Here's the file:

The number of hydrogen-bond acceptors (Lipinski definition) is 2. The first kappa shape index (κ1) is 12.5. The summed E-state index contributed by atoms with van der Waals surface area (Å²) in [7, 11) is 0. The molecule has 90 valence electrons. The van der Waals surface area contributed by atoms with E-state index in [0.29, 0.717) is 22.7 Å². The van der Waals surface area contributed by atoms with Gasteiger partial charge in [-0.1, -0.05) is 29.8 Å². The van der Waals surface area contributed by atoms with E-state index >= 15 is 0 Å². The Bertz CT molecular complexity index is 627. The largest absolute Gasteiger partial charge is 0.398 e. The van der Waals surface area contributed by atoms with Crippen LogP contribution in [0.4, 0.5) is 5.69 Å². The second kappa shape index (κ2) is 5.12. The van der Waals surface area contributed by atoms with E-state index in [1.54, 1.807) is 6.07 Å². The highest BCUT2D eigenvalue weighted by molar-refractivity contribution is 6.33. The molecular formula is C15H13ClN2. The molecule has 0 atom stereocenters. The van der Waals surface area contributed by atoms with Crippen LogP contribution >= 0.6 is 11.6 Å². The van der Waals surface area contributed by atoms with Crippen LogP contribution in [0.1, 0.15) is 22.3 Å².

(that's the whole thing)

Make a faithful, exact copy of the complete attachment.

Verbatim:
The number of hydrogen-bond acceptors (Lipinski definition) is 2. The first kappa shape index (κ1) is 12.5. The summed E-state index contributed by atoms with van der Waals surface area (Å²) in [7, 11) is 0. The molecule has 90 valence electrons. The van der Waals surface area contributed by atoms with E-state index in [0.29, 0.717) is 22.7 Å². The van der Waals surface area contributed by atoms with Gasteiger partial charge in [-0.1, -0.05) is 29.8 Å². The van der Waals surface area contributed by atoms with E-state index >= 15 is 0 Å². The Bertz CT molecular complexity index is 627. The largest absolute Gasteiger partial charge is 0.398 e. The van der Waals surface area contributed by atoms with Crippen LogP contribution in [0.4, 0.5) is 5.69 Å². The second kappa shape index (κ2) is 5.12. The van der Waals surface area contributed by atoms with E-state index in [1.54, 1.807) is 6.07 Å². The highest BCUT2D eigenvalue weighted by molar-refractivity contribution is 6.33. The molecular formula is C15H13ClN2. The molecule has 0 atom stereocenters. The van der Waals surface area contributed by atoms with Crippen LogP contribution >= 0.6 is 11.6 Å². The van der Waals surface area contributed by atoms with Crippen LogP contribution in [0.1, 0.15) is 22.3 Å².